There is a somewhat interesting new paper that finds some gender bias irregularities in the prehistory of our species:
They argue that there is a “female bias” (greater female transmitted diversity) in Africans and a “male bias” in non-Africans (Eurasians hereafter).
I broadly agree. But I think it needs a qualification: Africans in particular must be always studied with their whole structure, so any study that ignores the branches best represented by Khoisan and Pygmies is itself biased (it applies to many other papers, not just this one).
Similarly Eurasians are studied only in the two standard HapMap samples, whose representativeness for all non-Africans is more than questionable (South Asian and Negrito/Papuan/Australian Aboriginal, as well as Native American samples are also needed).
I’ll explain here the bias in my own terms (all the necessary simplifications should be taken with the lassitude they deserve):
- Southern branch (Khoisan-plus): no bias
- Main branch (all others): no bias (yet)
- Y-DNA B’CDEF, aka Y(xA)
- mtDNA L1″6
Second bifurcation (main group):
- Western branch (Pygmy-plus): no bias
- Main branch (all others):no bias (yet)
- Y-DNA CDEF, aka Y(xA,B)
- mtDNA L2″6
Third bifurcation (main group):
- Major African branch: female bias
- Y-DNA DE (E)
- mtDNA L2″6 (again, all sublineages in Africa)
- Eurasian branch: no clear bias (possible male bias)
- Y-DNA CF and DE (D)
- mtDNA M and N (< L3 < L3’4 < L3’4’6 < L2’3’4’6 < L2″6)
I understand that what is apparent in this third bifurcation, where there is a concentration of a particular male lineage, E (this is called female bias). In parallel there is a possible (but rather unclear, also rather mild a signal in the paper, see fig. 4).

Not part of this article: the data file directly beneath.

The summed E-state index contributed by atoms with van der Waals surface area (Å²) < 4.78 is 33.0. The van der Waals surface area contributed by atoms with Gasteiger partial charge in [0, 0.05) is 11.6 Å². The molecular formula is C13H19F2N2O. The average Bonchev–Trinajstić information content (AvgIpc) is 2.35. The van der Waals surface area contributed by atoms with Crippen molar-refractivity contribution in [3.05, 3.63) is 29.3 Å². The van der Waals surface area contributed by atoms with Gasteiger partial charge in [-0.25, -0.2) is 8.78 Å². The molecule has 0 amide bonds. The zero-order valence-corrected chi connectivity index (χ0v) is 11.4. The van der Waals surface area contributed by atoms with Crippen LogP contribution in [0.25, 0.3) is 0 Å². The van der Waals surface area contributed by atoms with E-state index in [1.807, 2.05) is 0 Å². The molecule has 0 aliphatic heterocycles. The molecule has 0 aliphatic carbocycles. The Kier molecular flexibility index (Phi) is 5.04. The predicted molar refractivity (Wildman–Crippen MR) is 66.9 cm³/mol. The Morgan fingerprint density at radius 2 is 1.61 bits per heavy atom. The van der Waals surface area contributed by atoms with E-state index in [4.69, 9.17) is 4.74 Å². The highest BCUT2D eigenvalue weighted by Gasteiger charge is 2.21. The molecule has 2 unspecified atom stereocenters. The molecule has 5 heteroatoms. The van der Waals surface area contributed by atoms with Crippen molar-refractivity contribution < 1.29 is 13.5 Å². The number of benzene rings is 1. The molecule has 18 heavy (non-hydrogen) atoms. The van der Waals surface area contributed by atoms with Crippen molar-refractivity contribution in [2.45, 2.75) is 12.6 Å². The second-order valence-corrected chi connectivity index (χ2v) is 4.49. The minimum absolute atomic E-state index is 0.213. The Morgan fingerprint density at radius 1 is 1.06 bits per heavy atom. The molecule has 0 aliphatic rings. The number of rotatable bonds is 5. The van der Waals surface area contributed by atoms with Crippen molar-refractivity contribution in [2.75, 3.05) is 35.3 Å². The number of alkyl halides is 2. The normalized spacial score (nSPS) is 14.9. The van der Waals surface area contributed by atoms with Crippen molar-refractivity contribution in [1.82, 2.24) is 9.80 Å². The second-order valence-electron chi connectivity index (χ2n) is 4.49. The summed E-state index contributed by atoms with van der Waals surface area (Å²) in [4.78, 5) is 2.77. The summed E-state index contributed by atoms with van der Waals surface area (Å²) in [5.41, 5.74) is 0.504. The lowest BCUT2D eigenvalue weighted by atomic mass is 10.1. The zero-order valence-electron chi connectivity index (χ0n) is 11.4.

It is very intriguing but hard to explain how this extinction of all male branch lineages between CDEF and DE (or rather E) in Africa happened, because there are nothing less than 16 coding region mutations between L2″6 and L3, what implies a lengthy period (but see PS below), and four clear successive branches in the line to L3 (L5, L2, L6 and L4).
We can maybe discard L5, L6 and L4 because they are small but L2 is not small at all, so there must have been some structure already in Central/East Africa in this period within the L2″6 population.
Even if we totally ignore the Eurasian branches, there is something odd with that African male-only bottleneck.
The authors explain this by polygyny, while Dienekes
rejects this and offers in turn the same explanation by another name:
… an alternative explanation is that the higher female/male ratio in Africans is due to the fact that they are descended from a relatively small number of males who overwhelmed the pre-existing African gene pool.
Hmmm, how is that different from polygyny?
I’m not really sure, sincerely, but what about the L2″6 population coalescing in a relatively small area (roughly Chad-Sudan-Ethiopia in my reconstruction) and this allowing for a case of male-biased drift that did probably have some component of that polygyny/overwhelming macho element in it, along with drift/founder effects?
PS – While there are 16 mutations between L2″6 and L3, most of them are upstream of the L2’3’4’6 node (i.e. after tiny lineage L5 branched out). Between L2’3’4’6 and L3 there are “only” 7 coding region mutational steps, less than half, the 16 mentioned above, and therefore also less than half the time. The branch leading to L5 can surely be safely ignored for this purpose, it is L2, L4 and the internal diversity of L3 which really cause the contradiction: the female gender bias.